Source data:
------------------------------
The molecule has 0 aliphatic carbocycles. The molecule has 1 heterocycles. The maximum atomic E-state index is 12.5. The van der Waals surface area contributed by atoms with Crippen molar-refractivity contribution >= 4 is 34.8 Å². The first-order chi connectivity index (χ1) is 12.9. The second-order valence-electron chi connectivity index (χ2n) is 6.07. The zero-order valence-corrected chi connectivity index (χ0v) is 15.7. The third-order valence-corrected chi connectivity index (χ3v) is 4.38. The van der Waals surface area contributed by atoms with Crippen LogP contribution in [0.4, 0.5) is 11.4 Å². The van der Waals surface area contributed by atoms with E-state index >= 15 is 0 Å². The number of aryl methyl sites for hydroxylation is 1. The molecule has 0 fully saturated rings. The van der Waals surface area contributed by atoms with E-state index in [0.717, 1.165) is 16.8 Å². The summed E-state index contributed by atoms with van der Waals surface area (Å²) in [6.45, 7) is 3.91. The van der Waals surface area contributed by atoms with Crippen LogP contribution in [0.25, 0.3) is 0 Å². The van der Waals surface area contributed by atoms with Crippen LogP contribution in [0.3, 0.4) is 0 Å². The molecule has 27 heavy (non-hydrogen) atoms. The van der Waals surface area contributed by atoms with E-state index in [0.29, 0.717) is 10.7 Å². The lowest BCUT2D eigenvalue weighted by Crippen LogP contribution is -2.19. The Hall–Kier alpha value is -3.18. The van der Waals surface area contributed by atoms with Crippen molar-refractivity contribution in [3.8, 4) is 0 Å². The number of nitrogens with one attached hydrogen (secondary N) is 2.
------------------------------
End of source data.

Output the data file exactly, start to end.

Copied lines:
The molecule has 0 aliphatic carbocycles. The molecule has 1 heterocycles. The maximum atomic E-state index is 12.5. The van der Waals surface area contributed by atoms with Crippen molar-refractivity contribution >= 4 is 34.8 Å². The first-order chi connectivity index (χ1) is 12.9. The second-order valence-electron chi connectivity index (χ2n) is 6.07. The zero-order valence-corrected chi connectivity index (χ0v) is 15.7. The third-order valence-corrected chi connectivity index (χ3v) is 4.38. The van der Waals surface area contributed by atoms with Crippen LogP contribution in [0.4, 0.5) is 11.4 Å². The van der Waals surface area contributed by atoms with E-state index >= 15 is 0 Å². The number of aryl methyl sites for hydroxylation is 1. The molecule has 0 fully saturated rings. The van der Waals surface area contributed by atoms with E-state index in [0.717, 1.165) is 16.8 Å². The summed E-state index contributed by atoms with van der Waals surface area (Å²) in [6.45, 7) is 3.91. The van der Waals surface area contributed by atoms with Crippen LogP contribution in [0.25, 0.3) is 0 Å². The van der Waals surface area contributed by atoms with Crippen LogP contribution in [0.3, 0.4) is 0 Å². The molecule has 27 heavy (non-hydrogen) atoms. The van der Waals surface area contributed by atoms with E-state index in [0.29, 0.717) is 10.7 Å². The lowest BCUT2D eigenvalue weighted by Crippen LogP contribution is -2.19. The Hall–Kier alpha value is -3.18. The van der Waals surface area contributed by atoms with Crippen molar-refractivity contribution in [3.8, 4) is 0 Å². The number of nitrogens with one attached hydrogen (secondary N) is 2.